While Microsoft no longer supports those of its operating systems that were in heavy use into the early 2000s, support for old hardware is not typically something that you will have to worry about if you run Linux on your machines. Sure, there will be driver issues from time to time, and you might have to do some things by hand, but if you’re using legacy hardware you’ll want a Linux distribution of some sort. Especially if you’re running it on one of the first laptops to ever feature a Pentium processor of any kind.
This is a Toshiba T4900CT which [MingcongBai] has been able to spruce up by installing a simplified version of the AOSC OS Linux distribution. The distribution is known for its simplified user interface, and this particular one runs a “Retro” command-line-only version. Upon startup (which takes over two minutes), the user can view the hardware and software specs: Linux kernel 4.19.67 (released within the past year) on a 75 MHz Intel processor.
Getting old equipment to work, even if the software is available, is a challenge and this one stands out for the historical noteworthiness of the laptop. We didn’t see it connect to the Internet, but if it ever does we still keep Retro Hackaday up specifically for situations like this.
In 1984, William Gibson’s novel Neuromancer helped kick off the cyberpunk genre that many hackers have been delighting in ever since. Years before Tim Berners-Lee created the World Wide Web, Gibson was imagining worldwide computer networks and omnipresent artificial intelligence. One of his most famous fictional creations is the cyberdeck, a powerful mobile computer that allowed its users to navigate the global net; though today we might just call them smartphones.
While we might have the functional equivalent in our pockets, hackers like [Tillo] have been working on building cyberdecks that look a bit more in line with what fans of Neuromancer imagined the hardware would be like. His project is hardly the first, but what’s particularly notable here is that he’s trying to make it easier for others to follow in his footsteps.
There’s a trend to base DIY cyberdecks on 1980s vintage computer hardware, with the logic being that it would be closer to what Gibson had in mind at the time. Equally important, the brutalist angular designs of some of those early computers not only look a lot cooler than anything we’ve got today, but offer cavernous internal volume ripe for a modern hardware transfusion. Often powered by the Raspberry Pi, featuring a relatively small LCD, and packed full of rechargeable batteries, these cyberdecks make mobile what was once anchored to a desk and television.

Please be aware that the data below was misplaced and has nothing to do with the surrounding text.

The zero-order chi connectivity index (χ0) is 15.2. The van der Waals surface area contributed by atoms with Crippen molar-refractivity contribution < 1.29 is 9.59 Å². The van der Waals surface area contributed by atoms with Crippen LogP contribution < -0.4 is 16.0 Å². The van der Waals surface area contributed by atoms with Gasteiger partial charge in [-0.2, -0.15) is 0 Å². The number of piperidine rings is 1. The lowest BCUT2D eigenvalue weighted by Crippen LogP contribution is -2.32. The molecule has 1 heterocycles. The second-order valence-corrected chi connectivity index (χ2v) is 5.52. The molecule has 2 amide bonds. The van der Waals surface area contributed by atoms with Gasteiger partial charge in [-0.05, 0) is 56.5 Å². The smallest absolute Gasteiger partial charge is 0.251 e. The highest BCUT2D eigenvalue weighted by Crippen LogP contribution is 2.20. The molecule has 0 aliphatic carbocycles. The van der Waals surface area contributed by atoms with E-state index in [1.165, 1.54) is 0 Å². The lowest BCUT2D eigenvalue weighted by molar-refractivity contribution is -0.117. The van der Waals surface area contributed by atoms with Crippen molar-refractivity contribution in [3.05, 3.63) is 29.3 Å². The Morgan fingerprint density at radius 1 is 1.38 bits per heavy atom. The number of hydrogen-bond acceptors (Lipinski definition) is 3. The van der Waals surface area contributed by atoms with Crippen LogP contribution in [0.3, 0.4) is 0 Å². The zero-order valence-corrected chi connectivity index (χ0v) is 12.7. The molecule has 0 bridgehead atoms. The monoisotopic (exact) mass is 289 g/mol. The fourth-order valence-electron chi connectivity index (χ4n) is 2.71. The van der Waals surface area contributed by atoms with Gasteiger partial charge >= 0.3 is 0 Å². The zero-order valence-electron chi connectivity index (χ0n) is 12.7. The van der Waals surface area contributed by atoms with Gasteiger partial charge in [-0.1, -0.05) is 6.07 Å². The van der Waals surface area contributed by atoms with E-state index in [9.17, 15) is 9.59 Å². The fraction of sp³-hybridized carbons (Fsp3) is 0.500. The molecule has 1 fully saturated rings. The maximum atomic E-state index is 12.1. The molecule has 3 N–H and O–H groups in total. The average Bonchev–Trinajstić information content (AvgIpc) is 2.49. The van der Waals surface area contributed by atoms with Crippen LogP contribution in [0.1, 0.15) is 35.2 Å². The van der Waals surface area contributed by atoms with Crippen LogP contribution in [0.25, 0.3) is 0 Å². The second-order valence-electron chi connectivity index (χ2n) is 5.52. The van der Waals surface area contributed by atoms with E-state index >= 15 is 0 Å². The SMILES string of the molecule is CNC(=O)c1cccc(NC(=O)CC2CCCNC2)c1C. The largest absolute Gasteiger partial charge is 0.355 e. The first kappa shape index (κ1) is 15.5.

[Tillo] based his cyberdeck on what’s left of a Commodore C64c, reusing the original keyboard for that vintage feel. That meant he needed to adapt the keyboard to something the Raspberry Pi could understand, for which some commercially available options existed already. But why not take the idea farther for those looking to create their own C64c cyberdecks?
He’s currently working on a new PCB specifically designed for retrofitting one of these classic machines with a Raspberry Pi. The board includes niceties like a USB hub, and should fill out some of those gaping holes left in the case once you remove the original electronics. [Tillo] has already sent the first version of his open source board out for fabrication, so hopefully we’ll get an update soon.
In the meantime, you might want to check out some of the other fantastic cyberdeck builds we’ve covered over the last couple of years.
Back in the ’80s, home computers weren’t capable of much in terms of audio or multimedia as a whole. Arguably, it wasn’t until the advent of 16-bit computers such as the Amiga that musicians could make soundtrack-quality music without having to plug actual studio gear up to their machines. [Michael Wessel] is trying to bring some of that and many more features to the Amstrad CPC with his ambitious LambdaSpeak 3 project, an expansion card built completely up from scratch and jam-packed with features.
First, and likely giving it its name, is the speech synthesizer. [Michael] has made an emulation mode where his card can act just like the original SSA-1 expansion, being able to be controlled by the same software as back then. By default, the card offers this mode with an Epson S1V30120 daughterboard (which is based on DECTalk synthesis), however for further authenticity you also have the option of fitting it with an SP0256-AL2 chip, the same one used in the original Amstrad hardware in 1985.
As for the more musical part of the project, the board supports 4-channel PCM playback, much like the Amiga’s sound offering. This can be used for a drum machine sequencer program, and it has an Amdrum mode, emulating another expansion from the original Amstrad days. Sample playback can also be used alongside the speech synthesis as shown here, with random allophone beats that wouldn’t sound out of place in a Kraftwerk recording. Finally, by using the UART interface included on the LambdaSpeak, you can also turn the CPC itself into a synth by giving it MIDI in/out and interfacing a controller in real time with the computer’s AY-3-8912 sound chip.
If you like modern expansions giving old computers new life, did you know that you can get just about any retro computer online, perhaps a TRS-80, an Amiga and even a Psion Organizer? And if you’re interested in just using old systems’ sound chips with modern USB MIDI controllers, it’s easy to make a microcontroller do all the heavy lifting.
Continue reading “Giving The Amstrad CPC A Voice And A Drum Kit”